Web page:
I’ve been catching up with some PKD novels I’ve never read, mostly minor books that rarely get discussed, like VULCAN’S HAMMER. I enjoy pretty much every one of his novels I’ve read, even the minor ones or obscure ones no one much discusses.
I could work up a top ten list, but now that PKD is becoming a superstar (as opposed to a cult figure), these are the three new fans need to read to get just how good his books can be.
#3 THE MAN IN THE HIGH CASTLE
While this is treated as a great alternative history science fiction tale, what’s most significant for a PKD fan is how it is the maturation of PKD’s paranoia and sense of reality. The Nazi/Japanese material might fit in the FATHERLAND spy genre, but it’s the life under totalitarian rule that is the best part of this. PKD’s paranoia and his hatred for Nazism and how all-powerful government impinges on the individual’s sense of reality. The Nazis and Japanese have divvied up the US, and instead of battle scenes or a focus on Hitler (and his syphillis) OR a ‘regular family’ under Nazism, PKD focuses on someone like himself–an outsider already, reduced to wondering if this novel about a U.S. that helped BEAT the Nazis might, somehow, be the truth.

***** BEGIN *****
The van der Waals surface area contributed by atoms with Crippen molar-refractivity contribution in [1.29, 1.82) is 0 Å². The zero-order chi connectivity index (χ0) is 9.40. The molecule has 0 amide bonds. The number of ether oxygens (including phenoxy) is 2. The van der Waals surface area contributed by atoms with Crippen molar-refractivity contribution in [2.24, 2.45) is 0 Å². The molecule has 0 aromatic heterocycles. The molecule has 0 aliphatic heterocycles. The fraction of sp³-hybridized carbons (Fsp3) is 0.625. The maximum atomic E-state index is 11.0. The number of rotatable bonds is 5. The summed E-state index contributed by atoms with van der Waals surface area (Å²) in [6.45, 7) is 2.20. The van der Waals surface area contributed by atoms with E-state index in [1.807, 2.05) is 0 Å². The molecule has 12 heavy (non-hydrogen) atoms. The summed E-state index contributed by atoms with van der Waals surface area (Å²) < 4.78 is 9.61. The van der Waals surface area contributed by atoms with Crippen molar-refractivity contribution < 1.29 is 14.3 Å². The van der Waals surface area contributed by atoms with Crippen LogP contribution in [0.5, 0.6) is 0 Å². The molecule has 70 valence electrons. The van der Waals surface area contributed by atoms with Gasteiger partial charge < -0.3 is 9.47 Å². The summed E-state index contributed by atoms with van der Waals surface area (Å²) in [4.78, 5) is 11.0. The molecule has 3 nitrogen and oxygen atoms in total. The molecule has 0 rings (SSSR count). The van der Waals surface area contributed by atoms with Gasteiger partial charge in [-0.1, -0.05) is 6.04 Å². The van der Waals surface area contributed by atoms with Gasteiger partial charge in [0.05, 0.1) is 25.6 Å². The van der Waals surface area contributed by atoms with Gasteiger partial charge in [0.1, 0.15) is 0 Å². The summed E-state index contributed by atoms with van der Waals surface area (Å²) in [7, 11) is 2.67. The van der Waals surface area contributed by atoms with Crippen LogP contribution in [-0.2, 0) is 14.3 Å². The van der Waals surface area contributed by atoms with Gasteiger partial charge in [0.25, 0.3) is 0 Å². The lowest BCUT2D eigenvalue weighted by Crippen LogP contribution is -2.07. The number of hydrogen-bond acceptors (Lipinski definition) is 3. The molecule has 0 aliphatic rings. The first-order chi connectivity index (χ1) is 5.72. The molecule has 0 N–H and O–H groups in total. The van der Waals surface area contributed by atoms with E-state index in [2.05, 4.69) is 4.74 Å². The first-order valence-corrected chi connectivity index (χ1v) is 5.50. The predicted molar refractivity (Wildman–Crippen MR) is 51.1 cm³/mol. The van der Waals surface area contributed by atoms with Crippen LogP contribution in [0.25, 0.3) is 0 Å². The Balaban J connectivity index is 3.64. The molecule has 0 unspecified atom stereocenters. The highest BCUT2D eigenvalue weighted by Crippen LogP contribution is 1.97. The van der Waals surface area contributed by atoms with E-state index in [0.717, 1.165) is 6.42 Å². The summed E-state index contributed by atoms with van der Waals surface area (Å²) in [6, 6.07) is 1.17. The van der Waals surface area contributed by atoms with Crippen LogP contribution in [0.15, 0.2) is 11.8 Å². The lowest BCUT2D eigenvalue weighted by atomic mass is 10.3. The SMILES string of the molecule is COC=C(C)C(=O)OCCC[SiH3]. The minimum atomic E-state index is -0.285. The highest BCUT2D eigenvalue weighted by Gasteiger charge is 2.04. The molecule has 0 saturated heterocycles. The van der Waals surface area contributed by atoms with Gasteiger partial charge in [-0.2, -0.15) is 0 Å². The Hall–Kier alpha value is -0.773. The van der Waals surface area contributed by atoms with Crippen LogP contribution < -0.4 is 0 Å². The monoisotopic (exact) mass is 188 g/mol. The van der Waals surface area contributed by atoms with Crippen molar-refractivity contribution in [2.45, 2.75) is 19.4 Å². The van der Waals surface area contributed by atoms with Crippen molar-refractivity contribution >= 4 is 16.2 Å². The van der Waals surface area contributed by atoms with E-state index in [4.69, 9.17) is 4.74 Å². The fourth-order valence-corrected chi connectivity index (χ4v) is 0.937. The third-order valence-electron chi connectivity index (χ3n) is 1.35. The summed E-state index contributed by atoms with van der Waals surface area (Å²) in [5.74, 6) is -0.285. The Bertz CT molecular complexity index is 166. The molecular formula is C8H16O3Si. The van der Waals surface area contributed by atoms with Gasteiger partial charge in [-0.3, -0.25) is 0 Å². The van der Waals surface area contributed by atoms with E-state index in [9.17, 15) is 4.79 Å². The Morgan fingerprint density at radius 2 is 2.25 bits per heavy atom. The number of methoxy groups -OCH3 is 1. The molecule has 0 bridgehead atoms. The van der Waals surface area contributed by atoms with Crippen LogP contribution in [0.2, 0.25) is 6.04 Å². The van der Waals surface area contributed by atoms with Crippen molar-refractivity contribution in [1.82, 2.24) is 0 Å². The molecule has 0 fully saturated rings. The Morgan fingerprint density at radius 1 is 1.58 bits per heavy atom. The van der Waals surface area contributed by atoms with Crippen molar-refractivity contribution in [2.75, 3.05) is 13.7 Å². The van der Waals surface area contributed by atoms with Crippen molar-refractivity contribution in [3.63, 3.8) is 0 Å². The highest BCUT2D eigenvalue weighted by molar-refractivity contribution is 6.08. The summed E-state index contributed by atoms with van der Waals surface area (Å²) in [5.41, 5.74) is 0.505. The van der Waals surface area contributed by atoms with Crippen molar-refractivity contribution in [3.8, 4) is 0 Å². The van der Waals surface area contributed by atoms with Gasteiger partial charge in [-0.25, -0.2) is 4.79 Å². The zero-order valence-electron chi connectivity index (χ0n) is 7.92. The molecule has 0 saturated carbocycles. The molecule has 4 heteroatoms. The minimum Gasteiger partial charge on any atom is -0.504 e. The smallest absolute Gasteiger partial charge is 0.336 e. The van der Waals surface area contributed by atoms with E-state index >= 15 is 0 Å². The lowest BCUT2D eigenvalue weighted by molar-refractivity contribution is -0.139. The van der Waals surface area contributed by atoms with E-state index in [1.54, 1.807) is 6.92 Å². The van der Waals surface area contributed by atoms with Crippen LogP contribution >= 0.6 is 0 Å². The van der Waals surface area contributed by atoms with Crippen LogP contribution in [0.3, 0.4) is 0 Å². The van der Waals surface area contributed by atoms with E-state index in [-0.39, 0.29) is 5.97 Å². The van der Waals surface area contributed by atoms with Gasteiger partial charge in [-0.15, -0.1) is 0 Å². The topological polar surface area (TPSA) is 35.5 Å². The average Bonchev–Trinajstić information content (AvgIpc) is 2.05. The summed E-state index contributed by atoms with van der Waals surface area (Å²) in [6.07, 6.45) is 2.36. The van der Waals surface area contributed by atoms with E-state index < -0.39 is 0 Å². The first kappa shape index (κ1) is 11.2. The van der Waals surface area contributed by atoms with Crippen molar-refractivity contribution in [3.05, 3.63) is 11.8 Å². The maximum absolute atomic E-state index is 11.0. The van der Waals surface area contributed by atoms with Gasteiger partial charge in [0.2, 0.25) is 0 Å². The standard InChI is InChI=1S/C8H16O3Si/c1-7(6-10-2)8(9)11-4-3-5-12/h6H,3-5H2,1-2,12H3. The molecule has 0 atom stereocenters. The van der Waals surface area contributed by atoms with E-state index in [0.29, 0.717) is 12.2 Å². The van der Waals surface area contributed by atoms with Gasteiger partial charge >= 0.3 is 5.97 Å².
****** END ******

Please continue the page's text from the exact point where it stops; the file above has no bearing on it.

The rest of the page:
#2 DO ANDROIDS DREAM OF ELECTRIC SHEEP
You could film DO ANDROIDS DREAM OF ELECTRIC SHEEP, sticking to it closely, and many people would say, “There are a couple of things that reminded me of BLADE RUNNER. Sorta.” The script process that led to BR is long and tortuous, but to me the key failing is in the perception of the androids. PKD said he saw them as beneath humanity, where Ridley Scott saw them as sad Supermen.
Dick was inspired to write about what makes people human by reading about a Nazi soldier complaining about the cries of starving kids in the Polish ghetto or a concentration camp. How could a human being complain about being kept awake by the cries of kids you were in the process of exterminating?
Scott, on the other hand, saw the replicants as misunderstood, clutzy special needs kids, who just wanna live. It’s a significant difference.
The plot–Rick Dekkard has to retire some runaway androids–is the same in both, but they are treated in wildly different ways. The city of the novel is emptied out, dry, with unoccupied skyscrapers. The religious and ‘mood organ’ elements, so important in the book, are not touched on in the movie; the artificial animals that motivate Dekkard in the book are just details in the movie.
I’d love to see a straight(er) adaptation of this book.
A book about altered perception of reality that just doesn’t show you someone in that state, but puts YOU in that state, questioning the reality you thought you’d been reading about.